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Big four come out swinging on cyber

By Lachlan Maddock
4 minute read

One of the more surprising revelations of last week was the fact that the big four have been toughening up their cyber security policies.

Banks represent lucrative targets to cybercriminals due to the large amounts of personal and financial customer data they hold, and the majors have previously drawn criticism for their use of outdated IT systems that drastically increase the risks posed by cyber attacks.

But NAB’s strong showing before the standing committee on economics last Friday should dampen fears that the major banks aren’t doing enough to address cyber risks.

“We are active daily in identifying potential threats and shutting them down, and we work closely with all of the authorities across the landscape to assist in that,” interim NAB CEO Philip Chronican told the committee last Friday.


“I haven’t recently had any data, but I know that every day there are attempts to attack our environment and every day we are beating them back.”

NAB CFO Gary Lennon revealed that the bank’s spending on cyber security had tripled to $150 million over the last five years. NAB has also established a cyber security summit for medium-sized business customers to make sure their experience is passed to their customer base.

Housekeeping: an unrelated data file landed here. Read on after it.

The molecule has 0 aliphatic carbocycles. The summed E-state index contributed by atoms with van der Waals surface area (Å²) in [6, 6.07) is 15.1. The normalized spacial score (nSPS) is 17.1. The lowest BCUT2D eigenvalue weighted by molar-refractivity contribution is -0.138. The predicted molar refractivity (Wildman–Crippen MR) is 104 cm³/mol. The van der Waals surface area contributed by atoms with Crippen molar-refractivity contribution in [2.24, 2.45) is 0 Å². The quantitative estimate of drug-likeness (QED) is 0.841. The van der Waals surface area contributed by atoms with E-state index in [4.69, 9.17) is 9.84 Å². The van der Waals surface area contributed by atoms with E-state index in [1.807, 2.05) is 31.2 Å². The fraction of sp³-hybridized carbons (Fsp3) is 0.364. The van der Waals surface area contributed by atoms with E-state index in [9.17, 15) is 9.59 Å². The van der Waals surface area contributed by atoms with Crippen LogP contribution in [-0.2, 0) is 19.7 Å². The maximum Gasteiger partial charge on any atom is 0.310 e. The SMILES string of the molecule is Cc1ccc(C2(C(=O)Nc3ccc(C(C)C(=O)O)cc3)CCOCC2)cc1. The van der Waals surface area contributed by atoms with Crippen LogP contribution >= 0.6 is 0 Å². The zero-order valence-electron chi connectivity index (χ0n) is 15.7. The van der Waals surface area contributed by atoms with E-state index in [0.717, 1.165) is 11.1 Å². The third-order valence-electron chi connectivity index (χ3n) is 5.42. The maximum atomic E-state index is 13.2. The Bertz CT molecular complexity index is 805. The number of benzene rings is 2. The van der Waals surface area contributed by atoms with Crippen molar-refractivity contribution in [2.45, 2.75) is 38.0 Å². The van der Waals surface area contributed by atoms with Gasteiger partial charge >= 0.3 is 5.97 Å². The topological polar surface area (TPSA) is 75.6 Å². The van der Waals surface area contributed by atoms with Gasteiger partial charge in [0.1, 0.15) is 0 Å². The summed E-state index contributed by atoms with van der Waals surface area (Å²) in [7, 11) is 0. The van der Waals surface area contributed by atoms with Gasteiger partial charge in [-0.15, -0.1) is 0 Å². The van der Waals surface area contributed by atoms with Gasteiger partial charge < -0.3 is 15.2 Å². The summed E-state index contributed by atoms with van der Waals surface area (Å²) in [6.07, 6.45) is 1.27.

ANZ also now employs over 200 people in its cyber security team, with spending in the order of hundreds of millions of dollars.

But CEO Shayne Elliott notes this has pushed attackers towards other vulnerabilities. 

“The point of weakness is customers and/or other parts of the ecosystem, so they’re much more likely to target, sadly, vulnerable people, who are duped into providing access to their accounts through passwords or other things,” Mr Elliott told the vommittee last Friday.

“We’re seeing a rise in that kind of activity as a result of the fact that the bank systems are actually incredibly secure,” he said.

Mr Elliott also touched upon the possibility of state-backed attacks, which are becoming more likely – and more devastating – as more states engage in cyberwarfare. 

“We are constantly monitoring all parts of our network for risk and acting, whether that’s low-level cyber risk, such as amateurs trying to hack in, or whether it’s sophisticated nation-state activity etc,” Mr Elliott said. 

Westpac has also increased their spending and now invests more than $50 million a year to upgrade various cyber security facilities. 

“Relative to a couple of years ago, I feel that we are in pretty good shape; but it is certainly nothing that we can be complacent about,” Westpac CEO Brian Hartzer told the standing committee on 8 November.

“I would also say that there is much more coordination and collaboration across the sector and between the sector and various government agencies to make sure that we share intelligence and continue to help each other to strengthen our protections.”